South Park

Essay by BrandonWCollege, UndergraduateB, October 2014

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Brandon Win

Professor Porter

Comp I

October 1st 2014

South Park

South Park has always been one of my most favorite shows of all time. I used to watch it as a kid, and I'm still watching and glued to it in my teenage years. One might ask why I would still watch cartoons at such an adolescent age. The simple truth is, South Park isn't just a cartoon; it involves content and information that can be critically analyzed as well as political and social innuendoes. Trey Parker and Matt Stone, the only two creators of the whole show, are portraying their own emotional distress and discourse through the cartoon. I love the fact that all the voice overs were only done by these two, and that it required no extra actors or voice-overs to complete the TV show as a whole. Eric Cartman, one of the most round and vibrant characters among the four boys, is usually used as the social and political voice of Parker and Stone.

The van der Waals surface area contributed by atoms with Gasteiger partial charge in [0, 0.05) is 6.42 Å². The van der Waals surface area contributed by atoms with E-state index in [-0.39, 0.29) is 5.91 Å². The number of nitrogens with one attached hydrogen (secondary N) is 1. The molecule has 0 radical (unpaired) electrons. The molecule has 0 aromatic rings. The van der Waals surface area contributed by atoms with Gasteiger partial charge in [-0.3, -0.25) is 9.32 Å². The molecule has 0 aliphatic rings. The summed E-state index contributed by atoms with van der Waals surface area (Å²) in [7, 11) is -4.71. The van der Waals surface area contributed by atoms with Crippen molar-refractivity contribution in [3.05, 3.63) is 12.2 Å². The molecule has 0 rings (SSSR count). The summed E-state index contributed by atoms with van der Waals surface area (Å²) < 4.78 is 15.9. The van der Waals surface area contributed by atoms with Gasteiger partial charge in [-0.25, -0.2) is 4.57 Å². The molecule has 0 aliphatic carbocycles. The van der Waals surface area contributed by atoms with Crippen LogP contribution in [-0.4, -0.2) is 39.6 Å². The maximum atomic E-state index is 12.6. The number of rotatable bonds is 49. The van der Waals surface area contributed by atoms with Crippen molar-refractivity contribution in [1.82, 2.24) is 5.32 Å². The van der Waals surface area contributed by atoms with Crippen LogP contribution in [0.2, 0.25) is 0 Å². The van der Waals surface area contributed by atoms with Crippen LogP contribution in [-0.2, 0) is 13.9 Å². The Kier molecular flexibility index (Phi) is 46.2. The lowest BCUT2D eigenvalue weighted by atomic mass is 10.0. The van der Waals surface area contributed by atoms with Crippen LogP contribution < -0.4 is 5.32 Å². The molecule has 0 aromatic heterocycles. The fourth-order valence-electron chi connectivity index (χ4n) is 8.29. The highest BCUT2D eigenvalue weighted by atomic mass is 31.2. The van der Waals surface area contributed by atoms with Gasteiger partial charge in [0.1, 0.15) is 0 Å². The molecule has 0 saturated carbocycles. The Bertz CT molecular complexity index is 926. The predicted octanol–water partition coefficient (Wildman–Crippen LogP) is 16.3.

Through every episode, I am always wondering what Cartman represents because he hates hippies and has very strong views on health care, euthanasia, the war on Iraq and presidential elections. He speaks as he wishes, and I love the fact that he could give less of a damn. Trey Parker and Matt Stone are brilliant cartoonists, as they present views and opinions with no direct agenda. Unlike Jon Stewart or John Oliver, they do not boil everything down to right or wrong. Instead they pick a place in the middle, one where they excrete on the faces of any paradigm and create different perspectives and views on common global topics. They are the true specialists in what they do, because as childish as South Park looks, most of its episodes...